Winning verdicts and settlements typically mean a law firm is on the right track. After all, if your clients come out victorious, it typically translates into more profit for your firm. Is there anything else worth keeping track of when it comes to knowing whether or not your firm is profitable after a series of wins?

Years ago, a “no” might have sufficed. However, the recent changes in technology have ushered in advanced software, litigation support that can give a jury a clear picture on how accident happened, and new ways of getting your firm’s name out into the public that go beyond the historic newspaper and TV ads. In order for these things to work, one must be willing to cover the costs.

I just recently came across an article  by Frank Strong called “Six Business Metrics Every Law Firm Should Measure.” To view the full article, click here. I have to agree strongly with the article, as some of the metrics mentioned were:

  • Cost of servicing a client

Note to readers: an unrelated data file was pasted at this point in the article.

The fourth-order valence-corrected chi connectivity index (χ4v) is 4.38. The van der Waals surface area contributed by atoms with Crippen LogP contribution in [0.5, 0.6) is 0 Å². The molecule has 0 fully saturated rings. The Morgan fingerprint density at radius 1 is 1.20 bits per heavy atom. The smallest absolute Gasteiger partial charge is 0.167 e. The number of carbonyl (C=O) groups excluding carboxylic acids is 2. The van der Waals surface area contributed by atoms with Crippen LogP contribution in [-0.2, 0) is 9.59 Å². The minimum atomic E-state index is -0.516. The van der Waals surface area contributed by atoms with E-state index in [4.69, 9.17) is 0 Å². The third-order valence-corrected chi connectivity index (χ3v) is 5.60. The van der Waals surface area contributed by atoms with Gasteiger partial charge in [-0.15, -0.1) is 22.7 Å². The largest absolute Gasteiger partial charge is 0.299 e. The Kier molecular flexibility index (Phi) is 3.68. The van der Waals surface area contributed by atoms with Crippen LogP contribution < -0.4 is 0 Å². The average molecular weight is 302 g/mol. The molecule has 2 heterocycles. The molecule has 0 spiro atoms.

• Marketing expenditure as a percent of revenue
  • Technology expenditure as a percent of revenue

I believe keeping track of these metrics of business is extremely important, especially for a contingent-fee based law firm. Even if an attorney is winning a lot of cases, he can quickly find himself in a financial bind if he is only focusing on the money coming in.

The Importance of Marketing Intake

The Importance of Marketing Intake

 

Marketing intake may not be something you’ve given much thought. After all, if they are reaching out to you, they should be pretty easy clients to get business from. That seems to be the common thought, even in businesses besides law firms. This is the wrong way to think about incoming clients.

When a person calls or emails your office, their first interaction with you will be a key factor in gaining their business. Being busy and not answering the phone, or taking too long to reply to an email, can cost you. Attorneys’ jobs are important, yes, but they provide a service. When you look to purchase a service or product, it’s easier to buy from a place that feels more welcoming. Answering the phone with the wrong tone and greeting can quickly turn someone else away. You might be a good attorney, but no one will want to do business with you if it doesn’t seem like your firm cares that they are interested. This is where good marketing intake practices come in.